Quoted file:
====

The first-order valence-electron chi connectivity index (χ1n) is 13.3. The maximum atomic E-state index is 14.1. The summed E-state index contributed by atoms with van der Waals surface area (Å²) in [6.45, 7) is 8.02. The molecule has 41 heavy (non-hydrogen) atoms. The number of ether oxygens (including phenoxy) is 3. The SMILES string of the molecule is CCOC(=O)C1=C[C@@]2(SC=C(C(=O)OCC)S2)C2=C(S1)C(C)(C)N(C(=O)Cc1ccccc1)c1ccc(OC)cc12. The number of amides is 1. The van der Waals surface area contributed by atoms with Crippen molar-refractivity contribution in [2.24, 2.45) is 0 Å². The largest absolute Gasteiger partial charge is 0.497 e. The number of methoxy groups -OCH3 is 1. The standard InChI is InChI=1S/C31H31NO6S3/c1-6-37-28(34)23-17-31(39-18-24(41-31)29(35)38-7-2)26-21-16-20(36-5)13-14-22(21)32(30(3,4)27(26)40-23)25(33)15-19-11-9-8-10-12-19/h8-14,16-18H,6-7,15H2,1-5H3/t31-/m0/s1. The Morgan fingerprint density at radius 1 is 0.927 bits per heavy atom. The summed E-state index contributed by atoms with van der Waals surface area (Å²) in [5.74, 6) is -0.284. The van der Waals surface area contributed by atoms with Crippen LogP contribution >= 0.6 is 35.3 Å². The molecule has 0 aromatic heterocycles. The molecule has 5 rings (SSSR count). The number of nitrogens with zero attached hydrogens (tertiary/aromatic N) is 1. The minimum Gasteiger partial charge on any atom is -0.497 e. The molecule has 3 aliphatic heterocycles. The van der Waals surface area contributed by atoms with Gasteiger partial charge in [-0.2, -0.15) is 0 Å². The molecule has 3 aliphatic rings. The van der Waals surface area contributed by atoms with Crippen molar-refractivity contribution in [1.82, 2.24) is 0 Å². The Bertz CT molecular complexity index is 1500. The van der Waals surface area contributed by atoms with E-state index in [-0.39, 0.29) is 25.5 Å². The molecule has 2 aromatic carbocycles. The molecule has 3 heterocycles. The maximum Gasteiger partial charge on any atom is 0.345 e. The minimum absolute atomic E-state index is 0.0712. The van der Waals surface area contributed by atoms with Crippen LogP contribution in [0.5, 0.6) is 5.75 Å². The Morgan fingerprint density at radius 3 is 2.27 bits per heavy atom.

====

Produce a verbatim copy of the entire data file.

The first-order valence-electron chi connectivity index (χ1n) is 13.3. The maximum atomic E-state index is 14.1. The summed E-state index contributed by atoms with van der Waals surface area (Å²) in [6.45, 7) is 8.02. The molecule has 41 heavy (non-hydrogen) atoms. The number of ether oxygens (including phenoxy) is 3. The SMILES string of the molecule is CCOC(=O)C1=C[C@@]2(SC=C(C(=O)OCC)S2)C2=C(S1)C(C)(C)N(C(=O)Cc1ccccc1)c1ccc(OC)cc12. The number of amides is 1. The van der Waals surface area contributed by atoms with Crippen molar-refractivity contribution in [2.24, 2.45) is 0 Å². The largest absolute Gasteiger partial charge is 0.497 e. The number of methoxy groups -OCH3 is 1. The standard InChI is InChI=1S/C31H31NO6S3/c1-6-37-28(34)23-17-31(39-18-24(41-31)29(35)38-7-2)26-21-16-20(36-5)13-14-22(21)32(30(3,4)27(26)40-23)25(33)15-19-11-9-8-10-12-19/h8-14,16-18H,6-7,15H2,1-5H3/t31-/m0/s1. The Morgan fingerprint density at radius 1 is 0.927 bits per heavy atom. The summed E-state index contributed by atoms with van der Waals surface area (Å²) in [5.74, 6) is -0.284. The van der Waals surface area contributed by atoms with Crippen LogP contribution >= 0.6 is 35.3 Å². The molecule has 0 aromatic heterocycles. The molecule has 5 rings (SSSR count). The number of nitrogens with zero attached hydrogens (tertiary/aromatic N) is 1. The minimum Gasteiger partial charge on any atom is -0.497 e. The molecule has 3 aliphatic heterocycles. The van der Waals surface area contributed by atoms with Gasteiger partial charge in [-0.2, -0.15) is 0 Å². The molecule has 3 aliphatic rings. The van der Waals surface area contributed by atoms with Crippen molar-refractivity contribution in [1.82, 2.24) is 0 Å². The Bertz CT molecular complexity index is 1500. The van der Waals surface area contributed by atoms with E-state index in [-0.39, 0.29) is 25.5 Å². The molecule has 2 aromatic carbocycles. The molecule has 3 heterocycles. The maximum Gasteiger partial charge on any atom is 0.345 e. The minimum absolute atomic E-state index is 0.0712. The van der Waals surface area contributed by atoms with Crippen LogP contribution in [0.5, 0.6) is 5.75 Å². The Morgan fingerprint density at radius 3 is 2.27 bits per heavy atom.